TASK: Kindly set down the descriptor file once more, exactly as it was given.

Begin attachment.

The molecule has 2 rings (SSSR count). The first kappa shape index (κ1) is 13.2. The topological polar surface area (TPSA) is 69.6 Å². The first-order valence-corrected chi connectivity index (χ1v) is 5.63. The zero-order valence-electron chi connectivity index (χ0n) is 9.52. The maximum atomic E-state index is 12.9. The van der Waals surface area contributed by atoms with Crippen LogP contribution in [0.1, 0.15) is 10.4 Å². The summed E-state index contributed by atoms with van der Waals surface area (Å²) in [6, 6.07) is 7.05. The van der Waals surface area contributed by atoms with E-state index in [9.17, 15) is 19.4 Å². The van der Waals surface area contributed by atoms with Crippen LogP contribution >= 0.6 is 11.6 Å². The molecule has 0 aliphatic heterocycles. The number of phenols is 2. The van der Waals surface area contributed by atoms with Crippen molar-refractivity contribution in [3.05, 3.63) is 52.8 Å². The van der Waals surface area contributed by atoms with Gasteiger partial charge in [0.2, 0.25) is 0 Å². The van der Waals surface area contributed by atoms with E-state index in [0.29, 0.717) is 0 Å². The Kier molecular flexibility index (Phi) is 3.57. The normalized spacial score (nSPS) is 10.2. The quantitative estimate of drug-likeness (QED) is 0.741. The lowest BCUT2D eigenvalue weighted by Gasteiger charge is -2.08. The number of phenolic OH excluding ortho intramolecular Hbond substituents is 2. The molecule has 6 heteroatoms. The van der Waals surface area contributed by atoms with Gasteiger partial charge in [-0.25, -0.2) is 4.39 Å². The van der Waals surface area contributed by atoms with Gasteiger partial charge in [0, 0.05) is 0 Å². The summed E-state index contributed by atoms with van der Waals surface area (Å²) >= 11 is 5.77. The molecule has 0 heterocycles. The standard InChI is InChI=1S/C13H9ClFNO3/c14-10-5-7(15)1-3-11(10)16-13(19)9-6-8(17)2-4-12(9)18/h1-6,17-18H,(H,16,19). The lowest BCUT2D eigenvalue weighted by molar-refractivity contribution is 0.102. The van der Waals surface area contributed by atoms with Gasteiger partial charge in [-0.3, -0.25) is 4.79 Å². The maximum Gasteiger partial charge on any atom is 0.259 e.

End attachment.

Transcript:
The molecule has 2 rings (SSSR count). The first kappa shape index (κ1) is 13.2. The topological polar surface area (TPSA) is 69.6 Å². The first-order valence-corrected chi connectivity index (χ1v) is 5.63. The zero-order valence-electron chi connectivity index (χ0n) is 9.52. The maximum atomic E-state index is 12.9. The van der Waals surface area contributed by atoms with Crippen LogP contribution in [0.1, 0.15) is 10.4 Å². The summed E-state index contributed by atoms with van der Waals surface area (Å²) in [6, 6.07) is 7.05. The van der Waals surface area contributed by atoms with E-state index in [9.17, 15) is 19.4 Å². The van der Waals surface area contributed by atoms with Crippen LogP contribution >= 0.6 is 11.6 Å². The molecule has 0 aliphatic heterocycles. The number of phenols is 2. The van der Waals surface area contributed by atoms with Crippen molar-refractivity contribution in [3.05, 3.63) is 52.8 Å². The van der Waals surface area contributed by atoms with Gasteiger partial charge in [0.2, 0.25) is 0 Å². The van der Waals surface area contributed by atoms with E-state index in [0.29, 0.717) is 0 Å². The Kier molecular flexibility index (Phi) is 3.57. The normalized spacial score (nSPS) is 10.2. The quantitative estimate of drug-likeness (QED) is 0.741. The lowest BCUT2D eigenvalue weighted by Gasteiger charge is -2.08. The number of phenolic OH excluding ortho intramolecular Hbond substituents is 2. The molecule has 6 heteroatoms. The van der Waals surface area contributed by atoms with Gasteiger partial charge in [-0.25, -0.2) is 4.39 Å². The van der Waals surface area contributed by atoms with Gasteiger partial charge in [0, 0.05) is 0 Å². The summed E-state index contributed by atoms with van der Waals surface area (Å²) >= 11 is 5.77. The molecule has 0 heterocycles. The standard InChI is InChI=1S/C13H9ClFNO3/c14-10-5-7(15)1-3-11(10)16-13(19)9-6-8(17)2-4-12(9)18/h1-6,17-18H,(H,16,19). The lowest BCUT2D eigenvalue weighted by molar-refractivity contribution is 0.102. The van der Waals surface area contributed by atoms with Gasteiger partial charge in [-0.3, -0.25) is 4.79 Å². The maximum Gasteiger partial charge on any atom is 0.259 e.